A few weeks ago, Sen. John McCain (R-AZ) shocked everyone by striding into the Senate chamber and loudly declaring a “NO!” vote on the Obamacare “skinny repeal” plan. It was a dramatic, post-midnight move that crushed the GOP’s hopes of landing successful health care legislation anytime soon — or ever? — and it seems that some senators haven’t been able to accept the possibility that McCain may have truly meant to vote how he did. In fact, Sen. Ron Johnson (R-WI) did more than hint that McCain’s recent brain cancer diagnosis could explain his unexpected decision.
“We did get a call from Paul [Ryan], and he assured us that skinny repeal was not going to pass the House it would have to go to conference. Again, I’m not gonna speak for John McCain — he has a brain tumor right now — that vote occurred at 1:30 in the morning, some of that might have factored in.”
This statement, of course, was greeted by an incredulous “really?” by a host, but Johnson persisted, and he didn’t fix anything:
“Again, I-I-I don’t know exactly what — we really thought — and again I don’t want speak for any senator. I really thought he was going to vote yes to send that to conference at 10:30 at night. By about 1, 1:30, he voted no. So you have talk to John in terms what was on his mind.”
It’s fair to assume that Johnson, while scrambling for excuses and not thinking about what he’s saying, is in a fair amount of denial. After all, the GOP trucked McCain back to Capitol Hill with the full expectation that he’d help them pass their hot congressional mess. Nope!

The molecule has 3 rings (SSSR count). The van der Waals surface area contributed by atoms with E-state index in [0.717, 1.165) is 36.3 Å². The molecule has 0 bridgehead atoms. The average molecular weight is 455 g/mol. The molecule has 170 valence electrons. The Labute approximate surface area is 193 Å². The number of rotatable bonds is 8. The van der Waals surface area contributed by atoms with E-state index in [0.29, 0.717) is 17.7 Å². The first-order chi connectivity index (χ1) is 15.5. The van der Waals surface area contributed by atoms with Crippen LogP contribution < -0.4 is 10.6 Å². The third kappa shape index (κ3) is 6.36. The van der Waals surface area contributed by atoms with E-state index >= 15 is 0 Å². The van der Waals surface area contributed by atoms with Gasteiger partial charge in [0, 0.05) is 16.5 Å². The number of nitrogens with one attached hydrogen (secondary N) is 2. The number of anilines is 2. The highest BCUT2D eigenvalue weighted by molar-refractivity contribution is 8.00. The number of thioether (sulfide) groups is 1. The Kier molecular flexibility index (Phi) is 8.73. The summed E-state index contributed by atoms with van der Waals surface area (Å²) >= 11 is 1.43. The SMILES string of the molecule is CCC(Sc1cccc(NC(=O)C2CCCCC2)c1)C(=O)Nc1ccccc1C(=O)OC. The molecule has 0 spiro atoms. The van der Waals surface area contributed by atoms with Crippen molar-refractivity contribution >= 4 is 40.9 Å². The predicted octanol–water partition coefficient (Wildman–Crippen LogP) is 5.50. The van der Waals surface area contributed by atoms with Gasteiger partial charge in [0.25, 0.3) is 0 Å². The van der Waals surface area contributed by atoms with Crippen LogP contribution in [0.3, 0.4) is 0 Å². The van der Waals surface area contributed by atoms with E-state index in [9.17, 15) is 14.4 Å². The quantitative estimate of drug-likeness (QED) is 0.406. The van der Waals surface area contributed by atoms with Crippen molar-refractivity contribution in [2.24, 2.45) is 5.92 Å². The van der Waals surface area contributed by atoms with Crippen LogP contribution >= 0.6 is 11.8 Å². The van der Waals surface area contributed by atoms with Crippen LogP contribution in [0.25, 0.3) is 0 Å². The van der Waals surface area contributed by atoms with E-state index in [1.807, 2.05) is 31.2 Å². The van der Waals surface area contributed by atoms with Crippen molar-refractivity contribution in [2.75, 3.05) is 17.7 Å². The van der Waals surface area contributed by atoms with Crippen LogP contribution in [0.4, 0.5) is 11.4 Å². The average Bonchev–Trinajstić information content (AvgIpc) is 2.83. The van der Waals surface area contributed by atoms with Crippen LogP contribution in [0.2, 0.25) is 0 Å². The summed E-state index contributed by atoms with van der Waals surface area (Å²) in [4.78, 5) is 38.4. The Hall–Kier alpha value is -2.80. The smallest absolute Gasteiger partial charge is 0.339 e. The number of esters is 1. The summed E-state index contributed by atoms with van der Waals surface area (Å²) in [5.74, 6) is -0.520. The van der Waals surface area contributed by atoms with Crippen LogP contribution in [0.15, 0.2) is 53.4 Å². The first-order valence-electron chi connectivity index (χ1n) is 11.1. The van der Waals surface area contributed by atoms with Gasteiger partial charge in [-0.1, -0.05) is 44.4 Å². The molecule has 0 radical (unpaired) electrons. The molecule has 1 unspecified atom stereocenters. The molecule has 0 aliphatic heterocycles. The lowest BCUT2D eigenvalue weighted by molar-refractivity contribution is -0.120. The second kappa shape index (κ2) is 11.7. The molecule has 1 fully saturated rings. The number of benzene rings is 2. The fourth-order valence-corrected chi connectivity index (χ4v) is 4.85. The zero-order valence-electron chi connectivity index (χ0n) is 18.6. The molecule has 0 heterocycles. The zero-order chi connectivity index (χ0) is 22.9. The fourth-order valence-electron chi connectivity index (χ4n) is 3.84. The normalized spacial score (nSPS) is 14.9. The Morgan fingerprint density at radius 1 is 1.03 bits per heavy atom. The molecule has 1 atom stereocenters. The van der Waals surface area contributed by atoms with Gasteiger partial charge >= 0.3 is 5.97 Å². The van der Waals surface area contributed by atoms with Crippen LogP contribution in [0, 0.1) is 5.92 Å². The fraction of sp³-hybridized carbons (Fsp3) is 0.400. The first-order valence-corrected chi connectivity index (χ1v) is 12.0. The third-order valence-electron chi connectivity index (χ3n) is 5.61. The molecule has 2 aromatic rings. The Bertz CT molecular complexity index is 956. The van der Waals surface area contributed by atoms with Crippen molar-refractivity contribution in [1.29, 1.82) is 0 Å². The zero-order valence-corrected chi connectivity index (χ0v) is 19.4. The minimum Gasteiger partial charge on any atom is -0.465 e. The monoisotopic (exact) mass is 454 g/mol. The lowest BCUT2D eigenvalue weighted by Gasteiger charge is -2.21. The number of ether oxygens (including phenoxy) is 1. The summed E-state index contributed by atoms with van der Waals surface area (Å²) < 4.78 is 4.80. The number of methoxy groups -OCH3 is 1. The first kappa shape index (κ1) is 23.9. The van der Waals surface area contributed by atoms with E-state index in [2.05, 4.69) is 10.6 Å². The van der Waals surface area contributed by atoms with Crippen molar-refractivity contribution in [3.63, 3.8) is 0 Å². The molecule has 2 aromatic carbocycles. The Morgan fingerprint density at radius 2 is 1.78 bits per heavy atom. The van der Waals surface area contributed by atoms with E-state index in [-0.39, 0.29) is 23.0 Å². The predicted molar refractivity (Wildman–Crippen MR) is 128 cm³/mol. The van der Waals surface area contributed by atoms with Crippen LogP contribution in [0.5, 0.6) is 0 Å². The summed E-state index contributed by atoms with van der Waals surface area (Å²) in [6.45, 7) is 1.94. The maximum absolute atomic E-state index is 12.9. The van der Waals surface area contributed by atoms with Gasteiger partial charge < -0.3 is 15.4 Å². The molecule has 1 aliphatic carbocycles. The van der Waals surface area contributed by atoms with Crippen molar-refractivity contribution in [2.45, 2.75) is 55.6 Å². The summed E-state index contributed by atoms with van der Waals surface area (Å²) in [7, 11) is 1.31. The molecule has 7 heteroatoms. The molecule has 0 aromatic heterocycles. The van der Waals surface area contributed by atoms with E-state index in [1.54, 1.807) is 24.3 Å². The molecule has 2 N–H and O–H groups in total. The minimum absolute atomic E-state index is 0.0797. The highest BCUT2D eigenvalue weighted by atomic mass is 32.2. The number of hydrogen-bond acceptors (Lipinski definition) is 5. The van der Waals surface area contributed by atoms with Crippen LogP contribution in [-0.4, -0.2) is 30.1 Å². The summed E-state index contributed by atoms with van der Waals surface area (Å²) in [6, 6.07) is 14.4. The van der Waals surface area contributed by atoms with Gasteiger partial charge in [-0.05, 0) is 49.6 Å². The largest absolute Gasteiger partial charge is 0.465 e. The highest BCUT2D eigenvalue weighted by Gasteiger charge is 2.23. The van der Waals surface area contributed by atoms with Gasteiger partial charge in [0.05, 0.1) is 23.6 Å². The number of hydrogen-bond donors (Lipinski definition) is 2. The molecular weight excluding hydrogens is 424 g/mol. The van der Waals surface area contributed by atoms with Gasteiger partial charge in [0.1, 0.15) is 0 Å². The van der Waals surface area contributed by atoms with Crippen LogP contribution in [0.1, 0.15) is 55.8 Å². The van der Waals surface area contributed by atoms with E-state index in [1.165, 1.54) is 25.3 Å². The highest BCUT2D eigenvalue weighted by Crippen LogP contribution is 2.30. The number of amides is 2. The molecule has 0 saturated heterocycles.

In the aftermath, Republicans in Congress have been the recipients of White House ire over their lack of progress in many departments — especially health care — on President Trump’s agenda. Senate Majority Leader Mitch McConnell went on record to characterize Trump’s attitude and “excessive expectations” as “extremely irritating,” and the squabbling continues. As for Johnson, his remarks don’t present a good look. Not at all.
UPDATE: Through ABC News, a McCain spokesperson has unsurprisingly criticized Johnson’s “bizarre” assessment of McCain’s vote:
“It is bizarre and deeply unfortunate that Senator Johnson would question the judgment of a colleague and friend. Senator McCain has been very clear and open about the reasons for his vote.”